o linear equations of the form y = mx + c
o straight-line graph (coordinates on a pair of labelled Cartesian axes, positive or negative gradient, intercept, plot of a straight line)
o pair of simultaneous linear equations in two unknowns.

• Factorisation and quadratics:

o multiply expressions in brackets by a number, symbol or by another expression in a bracket
o extraction of a common factor ax + ay, a(x + 2) + b(x +2)
o grouping ax ay + bx by
o quadratic expressions a2 + 2ab + b2
o roots of an equation, including quadratic equations with real roots by factorisation, and by the use of formula.

6 October data collection (CWA,PEG and ATL)

2 (7 weeks)   A2 Trigonometric methods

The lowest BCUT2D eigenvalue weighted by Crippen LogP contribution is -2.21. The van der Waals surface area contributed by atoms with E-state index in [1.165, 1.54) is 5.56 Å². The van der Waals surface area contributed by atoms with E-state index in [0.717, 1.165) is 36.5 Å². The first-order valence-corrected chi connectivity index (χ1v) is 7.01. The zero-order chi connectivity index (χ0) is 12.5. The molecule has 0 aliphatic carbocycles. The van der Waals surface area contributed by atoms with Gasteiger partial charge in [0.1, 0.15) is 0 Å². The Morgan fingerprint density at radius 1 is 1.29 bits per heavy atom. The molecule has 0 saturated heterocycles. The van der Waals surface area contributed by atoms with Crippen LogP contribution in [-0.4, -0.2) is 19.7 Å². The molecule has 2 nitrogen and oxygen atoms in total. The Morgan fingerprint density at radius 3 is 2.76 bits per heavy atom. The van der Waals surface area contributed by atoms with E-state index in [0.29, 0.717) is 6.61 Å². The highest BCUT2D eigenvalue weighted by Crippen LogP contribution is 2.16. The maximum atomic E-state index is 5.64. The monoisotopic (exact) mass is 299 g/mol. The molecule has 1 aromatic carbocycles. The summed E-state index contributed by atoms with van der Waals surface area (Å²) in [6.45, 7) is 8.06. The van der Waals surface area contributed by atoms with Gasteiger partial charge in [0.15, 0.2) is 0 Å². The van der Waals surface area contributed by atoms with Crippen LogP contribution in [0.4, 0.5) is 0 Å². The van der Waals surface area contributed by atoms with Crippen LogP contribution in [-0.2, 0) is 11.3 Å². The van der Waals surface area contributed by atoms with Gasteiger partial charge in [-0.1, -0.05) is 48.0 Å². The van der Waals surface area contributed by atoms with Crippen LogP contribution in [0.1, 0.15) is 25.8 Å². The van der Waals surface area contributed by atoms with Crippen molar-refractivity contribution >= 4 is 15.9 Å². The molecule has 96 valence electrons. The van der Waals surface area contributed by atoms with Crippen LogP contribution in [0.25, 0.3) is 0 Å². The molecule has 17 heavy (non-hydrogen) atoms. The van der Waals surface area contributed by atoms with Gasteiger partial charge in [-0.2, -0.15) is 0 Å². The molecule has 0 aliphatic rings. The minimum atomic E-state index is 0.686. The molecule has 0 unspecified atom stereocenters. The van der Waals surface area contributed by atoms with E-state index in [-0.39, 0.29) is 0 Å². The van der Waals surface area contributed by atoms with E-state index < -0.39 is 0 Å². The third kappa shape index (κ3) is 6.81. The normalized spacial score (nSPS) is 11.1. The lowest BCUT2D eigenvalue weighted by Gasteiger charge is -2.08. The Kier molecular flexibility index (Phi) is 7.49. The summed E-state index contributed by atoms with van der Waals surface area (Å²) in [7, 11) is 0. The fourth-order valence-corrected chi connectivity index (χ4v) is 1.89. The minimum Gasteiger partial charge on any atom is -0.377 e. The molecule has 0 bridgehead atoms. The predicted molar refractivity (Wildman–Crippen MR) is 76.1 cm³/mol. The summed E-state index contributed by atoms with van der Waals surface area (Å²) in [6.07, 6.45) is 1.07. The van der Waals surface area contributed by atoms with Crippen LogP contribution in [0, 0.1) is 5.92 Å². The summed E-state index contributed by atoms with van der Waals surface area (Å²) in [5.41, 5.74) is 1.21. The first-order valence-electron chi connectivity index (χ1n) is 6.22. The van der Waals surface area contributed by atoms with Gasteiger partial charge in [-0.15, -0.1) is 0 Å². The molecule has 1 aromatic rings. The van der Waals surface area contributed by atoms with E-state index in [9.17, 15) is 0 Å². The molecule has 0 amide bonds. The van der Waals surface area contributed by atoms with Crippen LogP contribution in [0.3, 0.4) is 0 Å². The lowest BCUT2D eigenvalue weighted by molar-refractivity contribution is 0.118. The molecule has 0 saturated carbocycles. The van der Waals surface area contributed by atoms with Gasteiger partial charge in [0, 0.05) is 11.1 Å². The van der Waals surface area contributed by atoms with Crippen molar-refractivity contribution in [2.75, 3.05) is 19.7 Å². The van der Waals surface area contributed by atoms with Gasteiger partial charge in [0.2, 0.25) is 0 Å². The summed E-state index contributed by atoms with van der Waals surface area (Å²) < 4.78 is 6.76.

• Circular measure:

o radian
o conversion of degree measure to radian measure and vice versa
o angular rotations (multiple number (n) of radians)
o problems involving areas and angles measured in radians
o length of arc of a circle s = rθ
o area of a sector A = 1

• Triangular measurement:

o functions (sine, cosine and tangent)
o sine/cosine wave over one complete cycle
o graph of tanA as A varies from 0° and 360° confirming tanA = sin cosA
o values of the trigonometric ratios for angles between 0° and 360°
o periodic properties of the trigonometric functions
o the sine and cosine rule
o application of vectors:

– calculation of the phasor sum of two alternating currents
– diagrammatic representation of vectors
– resolution of forces/velocities.

UNIT 1: ENGINEERING PRINCIPLES

Pearson BTEC Level 3 National Extended Certificate in Engineering –

Specification – Issue 1 – February 2016 © Pearson Education Limited 2015 28

Mensuration:

o standard formulae to solve surface areas and volumes of regular solids

– volume of a cylinder V = πr²h
– total surface area of a cylinder TSA = 2πrh + 2πr²
– volume of sphere V = 43πr3
– surface area of a sphere SA = 4πr2
– volume of a cone V = 1/3 πr2h